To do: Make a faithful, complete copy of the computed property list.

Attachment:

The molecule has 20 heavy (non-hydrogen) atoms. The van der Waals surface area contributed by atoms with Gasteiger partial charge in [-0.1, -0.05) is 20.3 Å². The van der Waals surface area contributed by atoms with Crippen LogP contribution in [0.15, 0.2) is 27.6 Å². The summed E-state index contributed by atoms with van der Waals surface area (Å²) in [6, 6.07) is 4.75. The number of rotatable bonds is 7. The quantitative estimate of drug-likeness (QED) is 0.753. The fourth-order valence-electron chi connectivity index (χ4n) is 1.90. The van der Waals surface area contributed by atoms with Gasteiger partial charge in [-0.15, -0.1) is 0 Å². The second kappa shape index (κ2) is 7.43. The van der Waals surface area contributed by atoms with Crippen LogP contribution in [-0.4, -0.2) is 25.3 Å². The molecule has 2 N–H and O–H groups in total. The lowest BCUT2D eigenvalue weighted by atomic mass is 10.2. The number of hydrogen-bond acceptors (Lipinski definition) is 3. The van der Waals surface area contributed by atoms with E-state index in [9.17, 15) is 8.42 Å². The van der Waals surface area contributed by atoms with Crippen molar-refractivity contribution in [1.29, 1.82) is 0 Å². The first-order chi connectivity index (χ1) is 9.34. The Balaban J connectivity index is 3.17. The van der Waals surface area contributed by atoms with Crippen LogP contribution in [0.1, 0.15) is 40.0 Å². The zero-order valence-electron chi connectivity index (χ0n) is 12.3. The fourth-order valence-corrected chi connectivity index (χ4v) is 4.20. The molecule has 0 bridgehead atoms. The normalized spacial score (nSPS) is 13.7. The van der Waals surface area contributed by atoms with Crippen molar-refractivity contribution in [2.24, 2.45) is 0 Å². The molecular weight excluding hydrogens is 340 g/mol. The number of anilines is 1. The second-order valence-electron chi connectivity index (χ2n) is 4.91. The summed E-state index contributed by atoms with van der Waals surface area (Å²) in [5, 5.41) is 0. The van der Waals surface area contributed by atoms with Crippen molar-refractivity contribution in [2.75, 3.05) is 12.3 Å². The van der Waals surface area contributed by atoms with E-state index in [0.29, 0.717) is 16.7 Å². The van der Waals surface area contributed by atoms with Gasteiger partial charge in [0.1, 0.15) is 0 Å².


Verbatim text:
The molecule has 20 heavy (non-hydrogen) atoms. The van der Waals surface area contributed by atoms with Gasteiger partial charge in [-0.1, -0.05) is 20.3 Å². The van der Waals surface area contributed by atoms with Crippen LogP contribution in [0.15, 0.2) is 27.6 Å². The summed E-state index contributed by atoms with van der Waals surface area (Å²) in [6, 6.07) is 4.75. The number of rotatable bonds is 7. The quantitative estimate of drug-likeness (QED) is 0.753. The fourth-order valence-electron chi connectivity index (χ4n) is 1.90. The van der Waals surface area contributed by atoms with Gasteiger partial charge in [-0.15, -0.1) is 0 Å². The second kappa shape index (κ2) is 7.43. The van der Waals surface area contributed by atoms with Crippen LogP contribution in [-0.4, -0.2) is 25.3 Å². The molecule has 2 N–H and O–H groups in total. The lowest BCUT2D eigenvalue weighted by atomic mass is 10.2. The number of hydrogen-bond acceptors (Lipinski definition) is 3. The van der Waals surface area contributed by atoms with E-state index in [9.17, 15) is 8.42 Å². The van der Waals surface area contributed by atoms with Crippen molar-refractivity contribution in [1.29, 1.82) is 0 Å². The first-order chi connectivity index (χ1) is 9.34. The Balaban J connectivity index is 3.17. The van der Waals surface area contributed by atoms with Crippen LogP contribution in [0.1, 0.15) is 40.0 Å². The zero-order valence-electron chi connectivity index (χ0n) is 12.3. The fourth-order valence-corrected chi connectivity index (χ4v) is 4.20. The molecule has 0 bridgehead atoms. The normalized spacial score (nSPS) is 13.7. The van der Waals surface area contributed by atoms with Crippen molar-refractivity contribution in [2.24, 2.45) is 0 Å². The molecular weight excluding hydrogens is 340 g/mol. The number of anilines is 1. The second-order valence-electron chi connectivity index (χ2n) is 4.91. The summed E-state index contributed by atoms with van der Waals surface area (Å²) in [5, 5.41) is 0. The van der Waals surface area contributed by atoms with Crippen molar-refractivity contribution in [2.75, 3.05) is 12.3 Å². The van der Waals surface area contributed by atoms with E-state index in [0.29, 0.717) is 16.7 Å². The van der Waals surface area contributed by atoms with Gasteiger partial charge in [0.1, 0.15) is 0 Å².